Here is a link:
To the PBS Nova presentation, Becoming Human, Part One. It is available to watch online, as are Part Two and Part Three. These are very interesting shows, and well worth watching.
Try to imagine what it was like to be a member of a community of apes. I doubt that my imagining or your imagining can come close to the thoughts and feelings of our ancient ancestors. This is because, as I sit writing, words are streaming through my mind, telling me which letters on the keyboard I should type.
Modern language, complex symbolic language, is the difference between us and our ape ancestors.
Before modern language was developed, behavior was largely controlled by instincts. As language developed, instinct became less in control, and learned behavior (culture) became the main source of our thoughts and our actions. Modern language was key to the development of human culture.
Language, learning, and a long childhood set the stage for the ability of humans to live in larger and larger groups. Superstition and religion developed as a means of communication, control, and education within these larger groups of people. The groups had become so large that many members of society were strangers to each other.
So religion came into being and the Pyramid of Authority also came into being, as ways to control, regulate, communicate with, and educate large groups of people. It seems that all societies of substantial size have been organized in this way. It seems that the emergence of religion was inevitable.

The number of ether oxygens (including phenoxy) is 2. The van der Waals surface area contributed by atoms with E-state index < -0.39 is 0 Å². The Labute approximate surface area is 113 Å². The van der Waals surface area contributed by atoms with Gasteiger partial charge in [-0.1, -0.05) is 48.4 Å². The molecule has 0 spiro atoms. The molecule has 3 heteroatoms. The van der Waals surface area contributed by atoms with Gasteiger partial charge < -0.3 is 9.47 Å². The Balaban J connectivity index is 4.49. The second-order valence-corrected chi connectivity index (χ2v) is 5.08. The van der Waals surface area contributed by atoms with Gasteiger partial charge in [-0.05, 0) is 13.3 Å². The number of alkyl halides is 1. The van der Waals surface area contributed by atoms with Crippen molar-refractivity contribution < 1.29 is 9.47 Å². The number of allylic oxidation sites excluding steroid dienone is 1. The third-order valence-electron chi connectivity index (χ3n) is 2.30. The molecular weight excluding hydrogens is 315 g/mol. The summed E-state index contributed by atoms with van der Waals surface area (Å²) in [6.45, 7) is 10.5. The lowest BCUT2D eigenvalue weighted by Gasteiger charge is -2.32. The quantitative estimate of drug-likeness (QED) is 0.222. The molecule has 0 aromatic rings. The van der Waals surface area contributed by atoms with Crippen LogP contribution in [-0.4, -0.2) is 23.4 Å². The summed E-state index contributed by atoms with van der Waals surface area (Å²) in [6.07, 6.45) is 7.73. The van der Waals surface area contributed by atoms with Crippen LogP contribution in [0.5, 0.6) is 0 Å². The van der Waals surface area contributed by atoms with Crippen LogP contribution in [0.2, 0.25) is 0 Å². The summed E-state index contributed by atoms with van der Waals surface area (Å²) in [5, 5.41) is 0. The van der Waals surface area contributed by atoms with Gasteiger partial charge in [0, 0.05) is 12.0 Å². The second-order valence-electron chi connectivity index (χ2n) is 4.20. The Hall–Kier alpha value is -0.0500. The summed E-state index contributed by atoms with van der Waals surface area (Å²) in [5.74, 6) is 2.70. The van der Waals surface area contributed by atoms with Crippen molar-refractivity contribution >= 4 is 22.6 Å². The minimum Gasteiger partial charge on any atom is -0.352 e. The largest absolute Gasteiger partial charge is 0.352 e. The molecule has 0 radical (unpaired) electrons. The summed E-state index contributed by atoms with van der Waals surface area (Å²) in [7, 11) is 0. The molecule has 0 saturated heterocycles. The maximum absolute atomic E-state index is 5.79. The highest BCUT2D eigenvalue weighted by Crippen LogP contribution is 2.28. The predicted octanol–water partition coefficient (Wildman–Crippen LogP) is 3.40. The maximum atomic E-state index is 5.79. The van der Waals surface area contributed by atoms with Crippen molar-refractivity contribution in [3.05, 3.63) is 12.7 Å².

From my perspective in the twenty-first century, religion is a kind of pseudoscience, obsolete law, and corrupt politics.
God should no longer be an object of worship, but should be an object for sociologists, psychologists and anthropologists to study.
So, in reply to the question posed by Diego Baeza on December 4th, - - - No, religion is no longer necessary, and now we must work to free the human race from the harm of believing in ancient superstitions.
Was religion necessary in the past? - - - Human history seems to indicate that religion has been indispensable in our journey from ancient anarchy to the land of E Pluribus Unum.
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From the officers:
The ACA Lecture Series continues Sunday, March 8th at 12:15pm at the Austin History Center, 9th and Guadalupe. The building opens at noon. Ryan Bell will talk on "My Year Without God: Now a Permanent Condition."